Kim Petry '91 joined itBit in 2015, as itBit—founded in 2013 as a bitcoin exchange—began shifting its focus from trading bitcoin to the technology of blockchain.

After bitcoin began trading in 2009, pundits predicted that the virtual currency would shake up financial systems. They may still be right, but not the way they thought. While bitcoin lost its magic, excitement has been high—not over the currency, but over blockchain, the technology powering it. Many believe that blockchain could transform Wall Street and banking. “It is a very efficient technology that takes all the noise out of trade processing,” said Kim Petry ’91, CFO of itBit, a bitcoin exchange which will soon launch an array of blockchain-based services for the financial industry. “There is no wait time, no settlement time; it happens simultaneously when you do the trade—that’s really where the value is.”

JPMorgan, Goldman Sachs and Google Ventures are a few of the firms that invested in the technology, while numerous start-ups are launching blockchain-powered products.

Created as open source software, bitcoin is traded on bitcoin exchanges globally, including itBit. After topping $ 1,200 at the end of 2013, bitcoin’s value plummeted to under $ 200 in late 2014. It has since recovered to the $ 400 range. Bitcoin transactions are immediate, anonymous and occur directly between parties. They get re – corded in a distributed ledger and bundled into blocks, which are repeatedly verified by connected computers. Each block has a unique number which “chains” it within a string of blocks, hence “blockchain.” Petry said the technology “can be used for insurance contracts, for mortgages —this can expand to cover a whole host of products and services.”

Petry joined itBit in 2015, as itBit—founded in 2013 as a bitcoin exchange—began shifting its focus from trading bitcoin to the technology. The first U.S. bitcoin exchange to do so, itBit became chartered by New York State as a trust company. Former Senator Bill Bradley and former FDIC Chair Sheila Bair serve on its board. Using Bankchain, its brand of blockchain, itBit will soon offer gold trading, which Petry said is fast, efficient and, unlike the “antiquated” trading still practiced, does not require physically moving gold. Trading is “tokenized”—clients trade a representation of the value of the gold, which is stored in a warehouse. Gold is “our use case” to be followed by other services, she said.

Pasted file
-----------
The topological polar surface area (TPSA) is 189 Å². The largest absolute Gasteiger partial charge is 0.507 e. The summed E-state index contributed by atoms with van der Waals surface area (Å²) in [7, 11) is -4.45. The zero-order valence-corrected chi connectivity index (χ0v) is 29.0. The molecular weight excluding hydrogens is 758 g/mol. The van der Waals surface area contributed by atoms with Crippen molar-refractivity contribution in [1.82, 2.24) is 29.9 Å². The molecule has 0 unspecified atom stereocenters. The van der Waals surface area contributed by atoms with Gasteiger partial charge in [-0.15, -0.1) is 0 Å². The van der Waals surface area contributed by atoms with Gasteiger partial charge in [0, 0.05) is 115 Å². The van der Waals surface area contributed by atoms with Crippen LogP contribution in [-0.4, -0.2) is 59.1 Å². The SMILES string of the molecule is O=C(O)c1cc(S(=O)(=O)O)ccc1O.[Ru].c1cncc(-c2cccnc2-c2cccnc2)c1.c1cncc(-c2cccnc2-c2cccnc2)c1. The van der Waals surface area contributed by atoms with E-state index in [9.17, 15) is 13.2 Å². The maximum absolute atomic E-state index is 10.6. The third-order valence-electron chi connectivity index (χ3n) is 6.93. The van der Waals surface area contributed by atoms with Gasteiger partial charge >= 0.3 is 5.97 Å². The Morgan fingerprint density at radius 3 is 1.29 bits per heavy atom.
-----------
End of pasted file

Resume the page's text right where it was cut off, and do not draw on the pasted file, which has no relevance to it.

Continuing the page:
At least initially, itBit’s products will target the world of finance, which Petry said urgently needs an overhaul. Petry should know. “I’ve been in financial services for over 20 years and I’ve seen how it is being done in terms of the processing, the settlement, the clearance…and it is very archaic.”

A Valley Stream, New York, native, Petry always aced math, and since high school knew she wanted to study accounting. Adelphi offered her scholarships and was close by. Her Adelphi experience “was fantastic,” she said. “It wasn’t just the classroom. It was also a lot of clubs and activities that really got you exposure to the industry.” Petry made contacts at the major accounting firms and upon graduating in 1991 got an offer from ev – ery one. She joined PricewaterhouseCoopers as an auditor in financial services, then moved to US Trust, where she served as a managing director of finance. She earned an M.B.A. before joining TIAA-CREF as head of finance. Next, at American Express, Petry was controller of global credit, then CFO of corporate cards. When recruited to join the Manhattan start-up itBit, Petry was CFO of global operations and technology at Broadridge, which provides trading settlements and other services to the financial industry.

“Seeing it from the other side in terms of how archaic it really is, I just thought it was such a compelling opportunity to make a huge, positive difference.”

This piece was published in AU VU Spring 2016 issue.

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